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Mental health and disability services (MH/DS) regions are facing their biggest challenge yet - steady, long term funding.  Since the system was created back in the mid-1990s, counties have had a tough time getting money to pay for services. Funding was always decided at the last minute, and counties (now regions) had a tough time planning ahead.  

One of the reasons the state created MH/DS regions was to make sure a core set of services was available throughout the state, and once that was done, build on that with cost-saving additional core services like mobile crisis and jail diversion. But the missing link was funding to grow.  

Counties are locked in at their 1995 property taxes, without any additional state dollars.   The Iowa State Association of Counties and a large coalition of advocacy groups led by the AMOS and NAMI Iowa are asking that the state give counties the ability to set their property taxes according to local need.  So some counties want to raise their property taxes so they can pay their fair share to the region, and give other counties' taxpayers in the region a break.  County boards of supervisors, who are elected by and accountable to their county's voters, would make the decision on the tax rates.  The Department of Human Services would still approve regional MH/DS plans to make sure counties are staying within the law.

To make this happen, legislators need to change the law this year.  Whle there is broad support for this, one powerful organization opposes it (Farm Bureau).  So the news after this funnel deadline is mixed.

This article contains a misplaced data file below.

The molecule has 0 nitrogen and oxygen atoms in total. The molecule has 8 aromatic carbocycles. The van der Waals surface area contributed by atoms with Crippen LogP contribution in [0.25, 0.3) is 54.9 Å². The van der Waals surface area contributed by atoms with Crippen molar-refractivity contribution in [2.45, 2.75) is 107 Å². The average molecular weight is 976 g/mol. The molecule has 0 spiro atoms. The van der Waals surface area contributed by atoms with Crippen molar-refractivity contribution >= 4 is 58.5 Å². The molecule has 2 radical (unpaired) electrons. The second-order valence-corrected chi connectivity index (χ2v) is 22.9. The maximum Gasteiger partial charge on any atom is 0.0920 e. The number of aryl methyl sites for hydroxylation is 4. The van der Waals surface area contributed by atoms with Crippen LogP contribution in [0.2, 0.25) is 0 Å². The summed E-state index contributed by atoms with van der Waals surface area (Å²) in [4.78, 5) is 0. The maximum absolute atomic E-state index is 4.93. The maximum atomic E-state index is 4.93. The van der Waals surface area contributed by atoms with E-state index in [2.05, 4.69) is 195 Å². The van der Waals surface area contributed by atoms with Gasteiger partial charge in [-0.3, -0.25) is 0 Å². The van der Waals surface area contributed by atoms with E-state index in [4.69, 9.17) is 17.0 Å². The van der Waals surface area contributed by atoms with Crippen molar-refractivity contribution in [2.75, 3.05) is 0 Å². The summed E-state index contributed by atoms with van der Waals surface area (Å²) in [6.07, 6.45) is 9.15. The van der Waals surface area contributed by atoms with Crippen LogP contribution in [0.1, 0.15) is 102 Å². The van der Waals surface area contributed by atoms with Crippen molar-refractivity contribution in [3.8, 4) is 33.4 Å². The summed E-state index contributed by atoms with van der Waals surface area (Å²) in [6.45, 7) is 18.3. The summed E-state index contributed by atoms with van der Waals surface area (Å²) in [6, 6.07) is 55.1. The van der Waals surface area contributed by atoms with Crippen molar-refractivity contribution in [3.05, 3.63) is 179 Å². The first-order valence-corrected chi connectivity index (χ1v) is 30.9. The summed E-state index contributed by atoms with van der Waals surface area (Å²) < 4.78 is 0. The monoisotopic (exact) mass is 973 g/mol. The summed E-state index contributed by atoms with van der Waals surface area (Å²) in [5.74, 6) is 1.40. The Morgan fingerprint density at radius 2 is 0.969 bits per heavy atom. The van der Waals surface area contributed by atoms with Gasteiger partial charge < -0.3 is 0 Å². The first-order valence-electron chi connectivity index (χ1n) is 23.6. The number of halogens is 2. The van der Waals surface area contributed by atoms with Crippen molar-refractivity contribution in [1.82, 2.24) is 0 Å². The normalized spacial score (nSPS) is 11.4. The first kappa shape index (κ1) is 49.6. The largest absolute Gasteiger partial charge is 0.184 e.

• The Bad News: Two bills that would give counties local control over their MH/DS levy rates did not survive the funnel (House File 342 and House File 343.  But since this deals with a tax, the issue can be brought up in the House Ways & Means Committee at any time, or dealt with in a budget.
  • The Good News: Senate File 365 survived the funnel, because it was sent to the Senate Ways & Means Committee (deadlines don't apply to this committee). It is sponsored by Sen. David Johnson of Ocheyden and is assigned to a subcommittee of Sen. Randy Feenstra of Hull, Sen. Waylon Brown of St. Ansgar, and Sen. Pam Jochum of Dubuque.

Another bill drafted by the Department of Human Services survived the funnel as well. This bill (House Study Bill 156) originally moved additional core services into core services, scooped any excess county tax funds from regions and put them into a state property tax relief fund, required hospitals and mental health institutes (MHIs) to use the psychiatric bed tracking system, and continued the work of a state work group that is developing regional strategies to address the needs of Iowans with complex mental health, disability, and substance use disorders.  

That bill passed of of committee, but all that is left is the psychiatric bed tracking system and the state work group.  In addition, legislators added regional work groups that pull in providers and law enforcement locally to develop plans to address this population's complex needs.  Those regional reports would be due in October, and the state work group would review them and respond with a state plan that would be due by December 2017.  Just in time to ask for action in the 2018 legislative session.  This scaled back version will be given a new bill number soon, so watch the Bill Tracker for updates.